Taking all these aspects into consideration, Grosjean’s definition of bilingualism is applicable for this research:
„Bilingualism is the regular use of two or more languages (or dialects), and bilinguals are those people who use two or more languages (or dialects) in their everyday lives.“ (Grosjean, 2008:10)
Moreover, for the purpose of this study, bilingual first language acquisition is defined explicitly, as proposed by De Houwer, as a situation where the child is exposed to both languages within a week and from then on a daily basis. (De Houwer, 1990:9f.)
2.2 Research Issues
“A diagnosis of a problem in language may lead to the formation of a plan to effect a remedy.” (Baker, 2006:33)
In comparison to research on monolingualism, working with bilinguals presents a more challenging enterprise, because the topic has been looked at less extensively and studies so far have shown a great notion of variability in results (Grosjean, 2008:241). The most problematic issue with bilingual participants is that they usually acquire their two languages for different purposes and use both their languages in different domains of life, with different people (ibid. 243). In the case of bilingual first language acquisition, this argument can be invalidated to a certain extend because the situations of language learning and use are quite similar. Whether a language is used with mother, father or any other person of interest at this early stage of development does not cause the child to shift his language perspective in way that is measurable. Of course, the older the child becomes, the more diversified its individual language background will become, and therefore it may not be possible to objectively judge his or her language skills in comparison to other children, which all have other individual features because of their individual background story (ibid.244). Nevertheless, one must not overemphasis the effects of individuality, which is what every research that is reliant on human beings deals with. Research aims for prototypical results, so a range of deviations is also acceptable. To gather more knowledge or show recent tendencies in bilingual language acquisition, it may not always be necessary to get unquestionable results.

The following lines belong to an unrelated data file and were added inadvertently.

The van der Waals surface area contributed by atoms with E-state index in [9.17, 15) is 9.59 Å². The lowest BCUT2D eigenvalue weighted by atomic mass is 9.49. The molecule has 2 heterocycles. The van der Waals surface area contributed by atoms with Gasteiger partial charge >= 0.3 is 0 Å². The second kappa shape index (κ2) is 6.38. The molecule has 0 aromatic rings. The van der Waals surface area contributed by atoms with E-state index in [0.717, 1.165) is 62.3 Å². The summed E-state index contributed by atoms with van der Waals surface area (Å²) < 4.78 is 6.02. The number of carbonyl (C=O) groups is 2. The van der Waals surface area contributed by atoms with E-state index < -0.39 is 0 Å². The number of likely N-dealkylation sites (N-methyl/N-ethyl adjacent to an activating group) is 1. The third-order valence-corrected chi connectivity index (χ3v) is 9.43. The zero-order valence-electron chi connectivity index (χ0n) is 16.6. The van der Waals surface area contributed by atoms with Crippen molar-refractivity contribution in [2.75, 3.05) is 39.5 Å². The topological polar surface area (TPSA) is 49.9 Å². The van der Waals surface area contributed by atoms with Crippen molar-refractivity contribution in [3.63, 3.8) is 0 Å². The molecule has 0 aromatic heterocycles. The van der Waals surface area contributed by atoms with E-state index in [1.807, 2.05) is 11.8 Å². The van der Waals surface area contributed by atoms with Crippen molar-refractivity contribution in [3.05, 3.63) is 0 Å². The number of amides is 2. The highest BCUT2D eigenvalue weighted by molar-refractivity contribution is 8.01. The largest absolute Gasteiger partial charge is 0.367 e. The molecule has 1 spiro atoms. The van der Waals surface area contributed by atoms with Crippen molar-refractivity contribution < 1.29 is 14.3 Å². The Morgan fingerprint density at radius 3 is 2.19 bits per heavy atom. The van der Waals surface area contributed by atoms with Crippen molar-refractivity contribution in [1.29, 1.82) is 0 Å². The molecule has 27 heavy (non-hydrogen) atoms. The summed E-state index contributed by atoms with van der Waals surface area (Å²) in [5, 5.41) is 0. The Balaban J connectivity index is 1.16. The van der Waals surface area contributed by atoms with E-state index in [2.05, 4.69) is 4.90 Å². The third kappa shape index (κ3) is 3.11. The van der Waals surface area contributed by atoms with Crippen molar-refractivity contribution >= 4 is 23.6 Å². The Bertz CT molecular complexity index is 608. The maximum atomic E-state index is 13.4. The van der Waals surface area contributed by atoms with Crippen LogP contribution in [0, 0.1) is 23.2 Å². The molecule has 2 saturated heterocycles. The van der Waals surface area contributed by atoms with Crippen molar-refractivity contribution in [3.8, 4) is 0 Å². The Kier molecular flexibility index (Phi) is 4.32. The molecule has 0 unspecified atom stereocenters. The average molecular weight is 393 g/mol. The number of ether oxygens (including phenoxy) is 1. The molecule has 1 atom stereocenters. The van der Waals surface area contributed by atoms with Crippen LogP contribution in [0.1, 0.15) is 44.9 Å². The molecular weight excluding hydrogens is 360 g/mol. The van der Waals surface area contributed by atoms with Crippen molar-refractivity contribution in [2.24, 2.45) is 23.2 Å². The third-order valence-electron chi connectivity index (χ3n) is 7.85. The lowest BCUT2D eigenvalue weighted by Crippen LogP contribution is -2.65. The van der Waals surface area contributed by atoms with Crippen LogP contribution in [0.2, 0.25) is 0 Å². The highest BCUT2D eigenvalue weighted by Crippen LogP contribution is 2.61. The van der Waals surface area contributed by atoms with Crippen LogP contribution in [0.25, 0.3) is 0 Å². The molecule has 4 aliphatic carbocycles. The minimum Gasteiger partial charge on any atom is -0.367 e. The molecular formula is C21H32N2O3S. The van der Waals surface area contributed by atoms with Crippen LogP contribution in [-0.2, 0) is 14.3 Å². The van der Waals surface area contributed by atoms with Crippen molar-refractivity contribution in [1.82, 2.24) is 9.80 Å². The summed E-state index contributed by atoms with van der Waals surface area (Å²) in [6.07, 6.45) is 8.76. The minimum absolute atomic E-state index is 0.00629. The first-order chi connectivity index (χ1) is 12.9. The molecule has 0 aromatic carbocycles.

2.3 Categories of Early Childhood Bilingualism
In his Foundations of Bilingualism, Baker establishes “broad categories of early childhood bilingualism based on the language or languages spoken by the parents to the children and the language of the community.” (Baker, 2006:112f.) Some overlapping of categories can be found, as well as children who do not neatly fit into a category. When working with his definition, a balanced proficiency in both languages is very rare. (ibid.)